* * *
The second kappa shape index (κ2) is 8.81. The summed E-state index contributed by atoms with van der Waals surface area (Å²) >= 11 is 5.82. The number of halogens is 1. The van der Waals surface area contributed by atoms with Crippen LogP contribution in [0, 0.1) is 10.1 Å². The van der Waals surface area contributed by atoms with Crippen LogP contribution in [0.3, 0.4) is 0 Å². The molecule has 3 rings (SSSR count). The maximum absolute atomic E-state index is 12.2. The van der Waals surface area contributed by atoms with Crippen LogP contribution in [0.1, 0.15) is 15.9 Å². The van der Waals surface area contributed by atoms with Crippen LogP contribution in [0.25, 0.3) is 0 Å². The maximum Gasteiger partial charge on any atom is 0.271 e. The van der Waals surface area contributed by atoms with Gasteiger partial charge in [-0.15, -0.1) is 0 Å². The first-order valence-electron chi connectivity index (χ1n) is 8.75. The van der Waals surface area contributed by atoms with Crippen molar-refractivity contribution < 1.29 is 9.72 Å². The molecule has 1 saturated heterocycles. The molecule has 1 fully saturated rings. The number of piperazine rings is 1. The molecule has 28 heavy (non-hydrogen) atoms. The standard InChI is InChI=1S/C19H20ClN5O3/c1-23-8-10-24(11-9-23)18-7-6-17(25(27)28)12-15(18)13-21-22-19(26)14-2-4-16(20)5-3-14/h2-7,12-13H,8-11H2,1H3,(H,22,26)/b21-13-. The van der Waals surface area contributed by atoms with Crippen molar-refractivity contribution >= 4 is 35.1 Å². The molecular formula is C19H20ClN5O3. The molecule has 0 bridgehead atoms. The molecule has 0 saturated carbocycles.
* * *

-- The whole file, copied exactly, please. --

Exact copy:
The second kappa shape index (κ2) is 8.81. The summed E-state index contributed by atoms with van der Waals surface area (Å²) >= 11 is 5.82. The number of halogens is 1. The van der Waals surface area contributed by atoms with Crippen LogP contribution in [0, 0.1) is 10.1 Å². The van der Waals surface area contributed by atoms with Crippen LogP contribution in [0.3, 0.4) is 0 Å². The molecule has 3 rings (SSSR count). The maximum absolute atomic E-state index is 12.2. The van der Waals surface area contributed by atoms with Crippen LogP contribution in [0.1, 0.15) is 15.9 Å². The van der Waals surface area contributed by atoms with Crippen LogP contribution in [0.25, 0.3) is 0 Å². The maximum Gasteiger partial charge on any atom is 0.271 e. The van der Waals surface area contributed by atoms with Gasteiger partial charge in [-0.15, -0.1) is 0 Å². The first-order valence-electron chi connectivity index (χ1n) is 8.75. The van der Waals surface area contributed by atoms with Crippen molar-refractivity contribution < 1.29 is 9.72 Å². The molecule has 1 saturated heterocycles. The molecule has 1 fully saturated rings. The number of piperazine rings is 1. The molecule has 28 heavy (non-hydrogen) atoms. The standard InChI is InChI=1S/C19H20ClN5O3/c1-23-8-10-24(11-9-23)18-7-6-17(25(27)28)12-15(18)13-21-22-19(26)14-2-4-16(20)5-3-14/h2-7,12-13H,8-11H2,1H3,(H,22,26)/b21-13-. The van der Waals surface area contributed by atoms with Crippen molar-refractivity contribution >= 4 is 35.1 Å². The molecular formula is C19H20ClN5O3. The molecule has 0 bridgehead atoms. The molecule has 0 saturated carbocycles.